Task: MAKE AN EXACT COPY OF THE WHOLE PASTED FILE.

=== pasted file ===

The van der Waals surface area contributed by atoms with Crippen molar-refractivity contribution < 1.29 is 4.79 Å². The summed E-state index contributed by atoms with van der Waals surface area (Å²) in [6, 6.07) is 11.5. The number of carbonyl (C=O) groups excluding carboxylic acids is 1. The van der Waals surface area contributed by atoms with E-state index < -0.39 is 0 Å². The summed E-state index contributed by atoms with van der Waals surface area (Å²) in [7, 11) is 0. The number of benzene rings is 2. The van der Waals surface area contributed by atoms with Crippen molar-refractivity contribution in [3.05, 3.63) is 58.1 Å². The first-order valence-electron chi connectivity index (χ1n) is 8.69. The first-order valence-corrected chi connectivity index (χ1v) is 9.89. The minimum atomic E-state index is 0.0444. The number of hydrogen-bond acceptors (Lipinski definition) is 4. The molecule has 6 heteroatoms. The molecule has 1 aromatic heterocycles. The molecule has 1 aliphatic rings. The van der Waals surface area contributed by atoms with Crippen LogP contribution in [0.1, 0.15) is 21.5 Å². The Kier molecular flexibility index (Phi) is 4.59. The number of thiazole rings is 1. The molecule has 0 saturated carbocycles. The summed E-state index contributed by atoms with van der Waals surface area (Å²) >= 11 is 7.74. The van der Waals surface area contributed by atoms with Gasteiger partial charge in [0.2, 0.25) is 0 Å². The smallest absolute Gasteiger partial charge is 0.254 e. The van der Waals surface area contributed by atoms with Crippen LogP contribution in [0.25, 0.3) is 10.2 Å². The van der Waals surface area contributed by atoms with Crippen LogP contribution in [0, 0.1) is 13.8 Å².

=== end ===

The van der Waals surface area contributed by atoms with Crippen molar-refractivity contribution < 1.29 is 4.79 Å². The summed E-state index contributed by atoms with van der Waals surface area (Å²) in [6, 6.07) is 11.5. The number of carbonyl (C=O) groups excluding carboxylic acids is 1. The van der Waals surface area contributed by atoms with E-state index < -0.39 is 0 Å². The summed E-state index contributed by atoms with van der Waals surface area (Å²) in [7, 11) is 0. The number of benzene rings is 2. The van der Waals surface area contributed by atoms with Crippen molar-refractivity contribution in [3.05, 3.63) is 58.1 Å². The first-order valence-electron chi connectivity index (χ1n) is 8.69. The first-order valence-corrected chi connectivity index (χ1v) is 9.89. The minimum atomic E-state index is 0.0444. The number of hydrogen-bond acceptors (Lipinski definition) is 4. The molecule has 6 heteroatoms. The molecule has 1 aromatic heterocycles. The molecule has 1 aliphatic rings. The van der Waals surface area contributed by atoms with Crippen LogP contribution in [0.1, 0.15) is 21.5 Å². The Kier molecular flexibility index (Phi) is 4.59. The number of thiazole rings is 1. The molecule has 0 saturated carbocycles. The summed E-state index contributed by atoms with van der Waals surface area (Å²) >= 11 is 7.74. The van der Waals surface area contributed by atoms with Gasteiger partial charge in [0.2, 0.25) is 0 Å². The smallest absolute Gasteiger partial charge is 0.254 e. The van der Waals surface area contributed by atoms with Crippen LogP contribution in [0.25, 0.3) is 10.2 Å². The van der Waals surface area contributed by atoms with Crippen LogP contribution in [0, 0.1) is 13.8 Å².